Updated Information: If your child has seen a new physician or therapist since your last IEP- be sure to give copies of reports or other relevant information to your school district representative. They will need to put this info in his/her file.
Notes Section: A place for your thoughts and observations regarding school & home progress/behavior, etc
Goals: A section listing your goals for your child’s IEP & what you expect from the IEP meeting
***I know this is a lot of work and a ton of information. If you do not feel prepared, it’s ok to reschedule the IEP meeting.
IEP Meeting Tips – Goal Setting
Give yourself some time to read your child’s last IEP and review those goals. If you’re stumped, ask yourself these questions.
How is he doing on his/her current goals?
Has she met the goals?
Were the goals realistic?
Do you understand the goals?
Are they measurable goals or do they seem vague?
IEP goals that are poorly written can be confusing- I’ve had more than a few IEP goal review induced headaches.
Here’s what helps me.
IEP Goals should be S.M.A.R.T. Well, technically they must be SMART according to IDEA. Here’s what that means.
IDEA 2004 requires your IEP team to describe your child’s “present levels of academic achievement and functional performance.”
Let me break that down for you.
S – Specific goals will target your child’s performance in academic and functional areas. A specific IEP goal will be clear on what your child will learn and how he/she will learn it. Specific goals are not vague, but rather clearly described actionable goals that are time limited.
M – Measurable goals contain your child’s skills that can be observed and/or counted. They typically include what’s referred to as baseline data (where your child is at this moment) and the goal you are trying to reach.
A – Action Words. Use action words
R – Realistic + Related
T – Time Limited goals are there for you to measure your child’s progress.
You may want to review your child’s goals again and make sure the goals are SMART.
If so, there needs to be a plan in place, in writing, in the IEP. If there isn’t one, address this at the IEP meeting.
***Do not rely on the school alone. They are doing hundreds of IEP’s. Your input is needed!
Special Education Laws
IDEA – What You Need To Know
Our nation’s special education law, IDEA was passed in 1975. You need to understand your child’s rights and protections under IDEA so that you can confidently advocate and get the services that are provided by law.
IDEA covers too many aspects of special education to cover in this article, so we’ll stick to the primary purposes IDEA:
- IDEA gives you a voice and allows you to be a part of the decisions made for your child.
- IDEA provides kids determined to have special needs a Free Appropriate Public Education or (FAPE)
Here’s a great article that explains the law in a way that’s easy to understand.
Wright’s Law is another reliable source.
Not every teacher and principal understands these rules, and unfortunately not all SPED directors are forthcoming. Sometimes it is best to bring an advocate or, in some cases, an attorney. You can find one here.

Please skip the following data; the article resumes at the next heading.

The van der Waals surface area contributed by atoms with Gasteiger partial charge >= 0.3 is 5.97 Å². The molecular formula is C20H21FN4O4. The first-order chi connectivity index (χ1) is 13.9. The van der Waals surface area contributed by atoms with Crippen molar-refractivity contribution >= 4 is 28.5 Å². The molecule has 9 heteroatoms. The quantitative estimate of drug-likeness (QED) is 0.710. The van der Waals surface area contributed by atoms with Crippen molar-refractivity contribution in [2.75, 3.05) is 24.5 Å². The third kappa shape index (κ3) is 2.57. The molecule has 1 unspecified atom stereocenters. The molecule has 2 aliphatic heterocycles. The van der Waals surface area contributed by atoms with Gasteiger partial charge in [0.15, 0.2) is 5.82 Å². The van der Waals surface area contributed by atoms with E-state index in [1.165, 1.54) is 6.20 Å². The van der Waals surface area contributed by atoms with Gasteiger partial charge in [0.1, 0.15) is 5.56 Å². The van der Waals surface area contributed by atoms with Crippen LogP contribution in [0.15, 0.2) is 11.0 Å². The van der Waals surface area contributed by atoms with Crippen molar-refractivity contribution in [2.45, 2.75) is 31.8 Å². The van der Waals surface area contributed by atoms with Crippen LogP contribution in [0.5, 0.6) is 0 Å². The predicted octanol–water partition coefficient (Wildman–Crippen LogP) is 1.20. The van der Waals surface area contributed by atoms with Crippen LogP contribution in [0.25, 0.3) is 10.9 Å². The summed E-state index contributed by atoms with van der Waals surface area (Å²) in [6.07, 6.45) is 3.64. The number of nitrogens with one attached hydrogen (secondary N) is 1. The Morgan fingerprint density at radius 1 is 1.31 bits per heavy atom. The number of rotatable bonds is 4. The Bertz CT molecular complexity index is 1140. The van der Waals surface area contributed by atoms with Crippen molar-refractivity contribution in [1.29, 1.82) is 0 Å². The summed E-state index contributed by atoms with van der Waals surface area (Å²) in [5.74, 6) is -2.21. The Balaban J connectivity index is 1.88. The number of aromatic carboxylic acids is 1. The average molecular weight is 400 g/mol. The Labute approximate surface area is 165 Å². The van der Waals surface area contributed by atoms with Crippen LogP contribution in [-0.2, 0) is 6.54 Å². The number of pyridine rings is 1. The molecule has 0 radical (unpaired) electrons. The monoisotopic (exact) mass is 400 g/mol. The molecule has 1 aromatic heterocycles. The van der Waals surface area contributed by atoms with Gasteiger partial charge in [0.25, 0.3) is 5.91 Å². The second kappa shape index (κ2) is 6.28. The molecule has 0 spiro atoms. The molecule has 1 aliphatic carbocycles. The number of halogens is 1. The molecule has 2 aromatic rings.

At The IEP Meeting
The IEP Meeting should not be all about what your child cannot do! Remind the IEP team they are discussing a real child-not a statistic.
You can do this by sharing a photo with them-the one on your notebook and/or another photograph to pass around.
You’re going to be hit with a ton of information. As in, your head will be spinning, and you will forget what your name is. Do your best to focus on a few- ideally one – primary goal for the IEP.
Is it behavioral?
Ask what you can do at home to assist your child in achieving this goal.
Ask About Your Child’s Day To Day Details
You want to know what your child’s day at school is going to look like.
What time is lunch?
Does he eat lunch with general education kids or special needs kids only?
Who will be working with your child to provide supports to meet his goals?
Will she be getting speech therapy/occupational therapy/physical therapy or ABA?
Will that therapy be one on one or in a group session?
It is very important for you get down to the details while you are at the meeting. These specific supports need to be documented in the IEP.
Do I Have To Sign The IEP Plan?
You do not have to sign the IEP at the conclusion of the meeting. Especially if you feel like more needs to be discussed or another meeting is necessary. It is well within your rights to ask for more time and a copy of the IEP to take home and review.
Build A Bridge Not A Wall
Try to build a relationship with your child’s teachers and the Special Education Administrators.
It’s easy to see them as the enemy at first because they have something you want and they may seem resistant to give it to you. Remember they are doing their job and you are doing yours.
I know it’s hard to put your emotions aside, trust me, I know, I’m a disaster before an IEP Meeting- no matter how much I’ve prepared, but I know that I have to be level-headed.
Do your best to be calm, cool, and collected. Don’t burn bridges. Remember that these people will be on your IEP team for a long time.
Final Word: I hope you’re not too overwhelmed. Learning what you need to know comes with time and experience.
Did I Miss Anything?
Do you have enough information to prepare for your child’s IEP Meeting?
Or do you still have a few questions?
Either way, please let me know by leaving a comment below!